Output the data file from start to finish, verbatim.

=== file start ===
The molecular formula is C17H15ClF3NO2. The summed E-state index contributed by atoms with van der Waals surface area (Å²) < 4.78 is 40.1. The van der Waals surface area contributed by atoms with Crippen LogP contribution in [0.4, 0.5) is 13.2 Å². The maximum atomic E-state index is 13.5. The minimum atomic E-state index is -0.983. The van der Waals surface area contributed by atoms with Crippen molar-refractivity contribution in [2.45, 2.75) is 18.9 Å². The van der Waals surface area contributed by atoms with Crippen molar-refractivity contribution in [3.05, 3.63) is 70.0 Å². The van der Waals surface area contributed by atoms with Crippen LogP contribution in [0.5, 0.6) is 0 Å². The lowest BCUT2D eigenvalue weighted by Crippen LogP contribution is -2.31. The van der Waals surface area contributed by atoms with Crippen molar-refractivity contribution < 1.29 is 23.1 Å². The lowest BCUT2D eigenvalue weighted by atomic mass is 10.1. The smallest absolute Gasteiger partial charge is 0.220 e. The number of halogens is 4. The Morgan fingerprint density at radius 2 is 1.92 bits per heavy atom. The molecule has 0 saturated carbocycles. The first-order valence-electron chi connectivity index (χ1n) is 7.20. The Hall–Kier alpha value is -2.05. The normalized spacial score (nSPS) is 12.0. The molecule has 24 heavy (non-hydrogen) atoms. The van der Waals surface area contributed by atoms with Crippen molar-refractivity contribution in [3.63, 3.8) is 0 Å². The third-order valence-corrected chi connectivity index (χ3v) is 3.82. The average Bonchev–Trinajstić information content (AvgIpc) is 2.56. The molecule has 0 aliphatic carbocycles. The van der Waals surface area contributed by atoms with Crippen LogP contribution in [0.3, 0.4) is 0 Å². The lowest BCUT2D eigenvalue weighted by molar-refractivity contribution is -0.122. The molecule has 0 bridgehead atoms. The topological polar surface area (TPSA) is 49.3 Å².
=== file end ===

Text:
The molecular formula is C17H15ClF3NO2. The summed E-state index contributed by atoms with van der Waals surface area (Å²) < 4.78 is 40.1. The van der Waals surface area contributed by atoms with Crippen LogP contribution in [0.4, 0.5) is 13.2 Å². The maximum atomic E-state index is 13.5. The minimum atomic E-state index is -0.983. The van der Waals surface area contributed by atoms with Crippen molar-refractivity contribution in [2.45, 2.75) is 18.9 Å². The van der Waals surface area contributed by atoms with Crippen molar-refractivity contribution in [3.05, 3.63) is 70.0 Å². The van der Waals surface area contributed by atoms with Crippen LogP contribution in [0.5, 0.6) is 0 Å². The lowest BCUT2D eigenvalue weighted by Crippen LogP contribution is -2.31. The van der Waals surface area contributed by atoms with Crippen molar-refractivity contribution < 1.29 is 23.1 Å². The lowest BCUT2D eigenvalue weighted by atomic mass is 10.1. The smallest absolute Gasteiger partial charge is 0.220 e. The number of halogens is 4. The Morgan fingerprint density at radius 2 is 1.92 bits per heavy atom. The molecule has 0 saturated carbocycles. The first-order valence-electron chi connectivity index (χ1n) is 7.20. The Hall–Kier alpha value is -2.05. The normalized spacial score (nSPS) is 12.0. The molecule has 24 heavy (non-hydrogen) atoms. The van der Waals surface area contributed by atoms with Crippen molar-refractivity contribution in [3.63, 3.8) is 0 Å². The third-order valence-corrected chi connectivity index (χ3v) is 3.82. The average Bonchev–Trinajstić information content (AvgIpc) is 2.56. The molecule has 0 aliphatic carbocycles. The van der Waals surface area contributed by atoms with Crippen LogP contribution in [0.3, 0.4) is 0 Å². The lowest BCUT2D eigenvalue weighted by molar-refractivity contribution is -0.122. The molecule has 0 bridgehead atoms. The topological polar surface area (TPSA) is 49.3 Å².